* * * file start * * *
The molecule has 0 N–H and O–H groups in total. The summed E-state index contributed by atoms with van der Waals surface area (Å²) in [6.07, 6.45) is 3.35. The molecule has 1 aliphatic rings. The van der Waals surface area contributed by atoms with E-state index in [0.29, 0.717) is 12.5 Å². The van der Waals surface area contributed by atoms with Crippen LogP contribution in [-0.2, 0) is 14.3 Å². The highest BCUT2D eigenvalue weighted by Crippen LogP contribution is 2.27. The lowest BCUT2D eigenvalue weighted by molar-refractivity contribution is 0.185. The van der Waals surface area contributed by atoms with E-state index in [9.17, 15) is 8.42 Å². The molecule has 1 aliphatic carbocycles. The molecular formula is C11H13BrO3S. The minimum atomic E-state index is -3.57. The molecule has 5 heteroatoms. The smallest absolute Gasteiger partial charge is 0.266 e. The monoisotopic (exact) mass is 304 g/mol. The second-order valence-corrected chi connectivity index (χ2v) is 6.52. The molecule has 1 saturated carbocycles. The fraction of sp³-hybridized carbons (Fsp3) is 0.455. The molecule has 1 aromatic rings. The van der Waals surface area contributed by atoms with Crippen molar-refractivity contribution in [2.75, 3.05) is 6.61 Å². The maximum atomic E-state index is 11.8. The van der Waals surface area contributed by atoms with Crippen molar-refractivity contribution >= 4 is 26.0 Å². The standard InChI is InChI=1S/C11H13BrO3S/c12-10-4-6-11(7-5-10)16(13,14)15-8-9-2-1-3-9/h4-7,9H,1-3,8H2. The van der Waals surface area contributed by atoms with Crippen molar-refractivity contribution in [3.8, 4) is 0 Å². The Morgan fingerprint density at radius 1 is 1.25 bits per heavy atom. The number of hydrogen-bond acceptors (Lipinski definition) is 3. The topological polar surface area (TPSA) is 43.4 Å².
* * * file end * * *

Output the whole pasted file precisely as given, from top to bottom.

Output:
The molecule has 0 N–H and O–H groups in total. The summed E-state index contributed by atoms with van der Waals surface area (Å²) in [6.07, 6.45) is 3.35. The molecule has 1 aliphatic rings. The van der Waals surface area contributed by atoms with E-state index in [0.29, 0.717) is 12.5 Å². The van der Waals surface area contributed by atoms with Crippen LogP contribution in [-0.2, 0) is 14.3 Å². The highest BCUT2D eigenvalue weighted by Crippen LogP contribution is 2.27. The lowest BCUT2D eigenvalue weighted by molar-refractivity contribution is 0.185. The van der Waals surface area contributed by atoms with E-state index in [9.17, 15) is 8.42 Å². The molecule has 1 aliphatic carbocycles. The molecular formula is C11H13BrO3S. The minimum atomic E-state index is -3.57. The molecule has 5 heteroatoms. The smallest absolute Gasteiger partial charge is 0.266 e. The monoisotopic (exact) mass is 304 g/mol. The second-order valence-corrected chi connectivity index (χ2v) is 6.52. The molecule has 1 saturated carbocycles. The fraction of sp³-hybridized carbons (Fsp3) is 0.455. The molecule has 1 aromatic rings. The van der Waals surface area contributed by atoms with Crippen molar-refractivity contribution in [2.75, 3.05) is 6.61 Å². The maximum atomic E-state index is 11.8. The van der Waals surface area contributed by atoms with Crippen molar-refractivity contribution >= 4 is 26.0 Å². The standard InChI is InChI=1S/C11H13BrO3S/c12-10-4-6-11(7-5-10)16(13,14)15-8-9-2-1-3-9/h4-7,9H,1-3,8H2. The van der Waals surface area contributed by atoms with Crippen molar-refractivity contribution in [3.8, 4) is 0 Å². The Morgan fingerprint density at radius 1 is 1.25 bits per heavy atom. The number of hydrogen-bond acceptors (Lipinski definition) is 3. The topological polar surface area (TPSA) is 43.4 Å².